Syracusa via Taormina
37:03.652N 15:17.471E Mon 4th Jul 2016
We motor-sailed for 4 hours to the Bay of Naxos and moored under the chief Sicilian resort of Taormina. We took a buoy there and spent the evening bobbing around with views up to the old town above us. We had a brief swim from the boat but there were some jellyfish around in the still waters to spoil our fun. The next morning we woke to clear views of Etna and clear water too, so Lindsay had a lovely swim while David succeeded in fixing the outboard. As he had suspected, they’d put diesel in the cans rather than petrol and the engine needed a thorough clean-up. We were relieved that we didn’t have to wait around for a mechanic to look at it on Monday.
In the afternoon we went ashore and walked 2½ miles uphill along the road to Taormina, having missed the bus stop and found the direct footpath closed. The heat was stupefying. We wanted to see the Greek theatre there, described as having the best site of any in the ancient world. It does have a wonderful position, although all the remains you can see now are Roman rather than Greek. Taormina itself is very pretty but heaving with tourists and we were glad to get back to our boat and jump in the water again.
Greek theatre with Etna as backdrop:
On Monday we left for a rolly downwind sail past Etna and managed some goose-winged sailing later which was a bonus. First mate decided it wasn’t a bad way to spend her birthday although she was missing the family this year. By mid afternoon we were berthed on the town quay in Syracuse and looking forward to an evening in the lovely old quarter of Ortygia. Syracuse is almost unique in the western Med in having a Greek style town quay to which you can moor for free. It did involve some bureaucracy and a long walk to a well hidden harbourmaster’s office before we could relax, but it was good to be right in the middle of things. We didn’t discover the real downside till much later and after a lovely evening and some excellent local food. There was a bar just opposite our boat and it played very loud music until after 3am so we hardly slept that night! That probably explained why the quay wasn’t much busier. The next afternoon we moved out to the anchorage in the huge bay and had a much quieter night. In the morning we took our dinghy ashore so we could shop in the wonderful market here and we filled our rucksacks with fresh fruit and veg for peanuts. We couldn’t believe how cheap it all was. We returned to where we had tied up our dinghy to find it had been vandalised with a fatal stab wound. It was in the normal place for leaving dinghies and needless to say nobody nearby had seen anything happen - we were furious. Luckily we could limp back to Goldcrest with one inflated chamber but our poor dinghy now looks finally done for. Previous attempts to repair it had proved that the material weirdly just can’t be glued, and we were again unable to patch it up. This is the final straw and it really does have to be replaced now, so Malta here we come!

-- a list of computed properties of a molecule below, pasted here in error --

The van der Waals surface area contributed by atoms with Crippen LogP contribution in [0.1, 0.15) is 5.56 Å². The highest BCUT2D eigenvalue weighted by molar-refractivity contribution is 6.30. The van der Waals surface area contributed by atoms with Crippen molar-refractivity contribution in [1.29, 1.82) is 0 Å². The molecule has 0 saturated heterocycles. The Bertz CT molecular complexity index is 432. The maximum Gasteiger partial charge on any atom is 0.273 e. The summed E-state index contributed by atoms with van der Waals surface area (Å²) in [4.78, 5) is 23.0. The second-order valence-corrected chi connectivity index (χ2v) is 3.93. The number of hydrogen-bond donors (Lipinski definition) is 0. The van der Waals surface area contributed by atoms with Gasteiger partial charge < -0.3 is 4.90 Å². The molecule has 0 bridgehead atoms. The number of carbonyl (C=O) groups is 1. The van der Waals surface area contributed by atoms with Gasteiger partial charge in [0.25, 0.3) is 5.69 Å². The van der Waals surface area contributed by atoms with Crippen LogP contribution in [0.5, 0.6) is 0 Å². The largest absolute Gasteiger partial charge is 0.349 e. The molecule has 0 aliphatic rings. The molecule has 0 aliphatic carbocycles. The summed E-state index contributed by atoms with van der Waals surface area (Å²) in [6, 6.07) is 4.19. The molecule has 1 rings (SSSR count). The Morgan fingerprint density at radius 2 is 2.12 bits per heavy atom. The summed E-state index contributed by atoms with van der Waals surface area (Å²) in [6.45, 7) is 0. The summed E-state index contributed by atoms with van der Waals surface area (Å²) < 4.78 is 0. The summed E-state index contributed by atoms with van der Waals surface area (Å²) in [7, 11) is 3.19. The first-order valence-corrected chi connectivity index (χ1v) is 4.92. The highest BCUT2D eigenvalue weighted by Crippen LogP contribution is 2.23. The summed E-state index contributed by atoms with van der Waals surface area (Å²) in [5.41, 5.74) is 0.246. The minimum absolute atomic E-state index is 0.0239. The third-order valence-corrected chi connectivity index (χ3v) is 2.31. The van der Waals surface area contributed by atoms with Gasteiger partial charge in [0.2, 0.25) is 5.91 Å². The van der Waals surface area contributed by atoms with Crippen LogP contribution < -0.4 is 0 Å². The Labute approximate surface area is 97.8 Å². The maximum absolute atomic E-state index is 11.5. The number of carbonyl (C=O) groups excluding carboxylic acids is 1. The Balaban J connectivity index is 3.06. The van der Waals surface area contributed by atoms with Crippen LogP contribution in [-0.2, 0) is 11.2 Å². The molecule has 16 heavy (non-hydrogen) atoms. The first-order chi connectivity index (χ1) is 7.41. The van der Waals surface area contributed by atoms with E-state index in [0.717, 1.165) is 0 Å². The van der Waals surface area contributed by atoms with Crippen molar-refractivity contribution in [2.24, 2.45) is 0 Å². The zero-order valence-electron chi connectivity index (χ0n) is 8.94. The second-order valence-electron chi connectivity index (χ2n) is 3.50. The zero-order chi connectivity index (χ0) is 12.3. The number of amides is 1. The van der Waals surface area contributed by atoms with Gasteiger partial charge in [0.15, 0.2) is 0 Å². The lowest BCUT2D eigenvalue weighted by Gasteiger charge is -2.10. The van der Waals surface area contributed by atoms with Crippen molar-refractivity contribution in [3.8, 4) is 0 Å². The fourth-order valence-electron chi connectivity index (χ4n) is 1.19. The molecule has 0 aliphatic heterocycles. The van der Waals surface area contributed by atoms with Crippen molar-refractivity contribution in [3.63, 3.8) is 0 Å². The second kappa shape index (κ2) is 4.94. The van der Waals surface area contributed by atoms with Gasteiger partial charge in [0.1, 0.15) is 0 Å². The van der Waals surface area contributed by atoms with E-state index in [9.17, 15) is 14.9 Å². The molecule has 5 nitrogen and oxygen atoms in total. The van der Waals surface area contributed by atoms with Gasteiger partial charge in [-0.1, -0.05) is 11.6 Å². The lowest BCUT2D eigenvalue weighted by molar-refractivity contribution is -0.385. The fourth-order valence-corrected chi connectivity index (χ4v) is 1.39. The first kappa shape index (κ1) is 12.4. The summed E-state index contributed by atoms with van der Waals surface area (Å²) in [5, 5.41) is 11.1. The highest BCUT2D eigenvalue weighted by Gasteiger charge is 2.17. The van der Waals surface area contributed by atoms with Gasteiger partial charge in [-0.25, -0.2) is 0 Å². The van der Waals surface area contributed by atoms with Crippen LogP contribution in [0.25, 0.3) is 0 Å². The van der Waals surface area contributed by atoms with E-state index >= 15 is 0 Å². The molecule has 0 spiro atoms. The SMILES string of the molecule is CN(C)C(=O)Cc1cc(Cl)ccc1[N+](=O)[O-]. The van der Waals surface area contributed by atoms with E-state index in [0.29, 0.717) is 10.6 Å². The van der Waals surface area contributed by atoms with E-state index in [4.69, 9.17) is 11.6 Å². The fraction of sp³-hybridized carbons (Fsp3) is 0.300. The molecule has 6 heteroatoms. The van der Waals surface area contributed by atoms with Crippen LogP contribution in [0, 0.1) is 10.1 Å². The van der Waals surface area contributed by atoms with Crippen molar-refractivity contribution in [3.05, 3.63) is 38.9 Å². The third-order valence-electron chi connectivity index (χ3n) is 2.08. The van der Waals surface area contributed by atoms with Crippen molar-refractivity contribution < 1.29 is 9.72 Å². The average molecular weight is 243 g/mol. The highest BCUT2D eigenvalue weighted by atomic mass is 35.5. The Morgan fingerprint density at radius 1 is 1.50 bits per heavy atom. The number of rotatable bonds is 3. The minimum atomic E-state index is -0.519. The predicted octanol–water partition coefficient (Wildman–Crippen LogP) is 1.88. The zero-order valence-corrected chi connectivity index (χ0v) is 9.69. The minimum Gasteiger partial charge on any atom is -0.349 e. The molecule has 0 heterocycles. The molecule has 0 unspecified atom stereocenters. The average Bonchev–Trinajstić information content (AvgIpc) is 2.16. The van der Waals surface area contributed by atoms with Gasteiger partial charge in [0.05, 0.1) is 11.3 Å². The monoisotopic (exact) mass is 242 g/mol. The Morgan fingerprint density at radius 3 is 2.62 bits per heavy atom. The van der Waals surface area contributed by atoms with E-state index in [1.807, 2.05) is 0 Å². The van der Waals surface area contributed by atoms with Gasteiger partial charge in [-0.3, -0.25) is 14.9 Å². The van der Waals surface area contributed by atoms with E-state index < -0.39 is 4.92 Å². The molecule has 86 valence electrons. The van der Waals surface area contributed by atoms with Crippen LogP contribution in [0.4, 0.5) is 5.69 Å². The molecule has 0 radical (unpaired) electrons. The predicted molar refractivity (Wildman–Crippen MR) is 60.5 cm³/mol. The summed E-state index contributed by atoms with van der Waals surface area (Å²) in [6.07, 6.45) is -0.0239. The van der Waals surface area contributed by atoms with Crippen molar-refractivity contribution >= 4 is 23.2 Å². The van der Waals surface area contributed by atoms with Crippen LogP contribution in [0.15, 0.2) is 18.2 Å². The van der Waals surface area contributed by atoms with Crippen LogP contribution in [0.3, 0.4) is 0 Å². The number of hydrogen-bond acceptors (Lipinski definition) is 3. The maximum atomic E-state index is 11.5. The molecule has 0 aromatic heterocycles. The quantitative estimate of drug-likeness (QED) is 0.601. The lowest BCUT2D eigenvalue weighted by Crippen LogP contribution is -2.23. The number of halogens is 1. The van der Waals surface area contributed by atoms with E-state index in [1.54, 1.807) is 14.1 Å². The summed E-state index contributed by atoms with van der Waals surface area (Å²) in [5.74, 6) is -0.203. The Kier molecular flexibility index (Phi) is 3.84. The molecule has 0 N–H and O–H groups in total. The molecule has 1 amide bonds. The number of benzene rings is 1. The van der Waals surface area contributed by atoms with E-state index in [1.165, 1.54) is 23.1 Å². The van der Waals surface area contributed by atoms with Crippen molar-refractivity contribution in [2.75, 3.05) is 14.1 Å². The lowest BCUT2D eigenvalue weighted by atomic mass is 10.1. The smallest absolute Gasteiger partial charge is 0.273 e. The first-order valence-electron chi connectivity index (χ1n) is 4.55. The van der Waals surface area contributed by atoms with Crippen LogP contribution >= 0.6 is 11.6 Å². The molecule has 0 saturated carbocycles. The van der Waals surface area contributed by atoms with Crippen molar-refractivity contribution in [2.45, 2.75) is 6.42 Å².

Old Syracuse from the anchorage: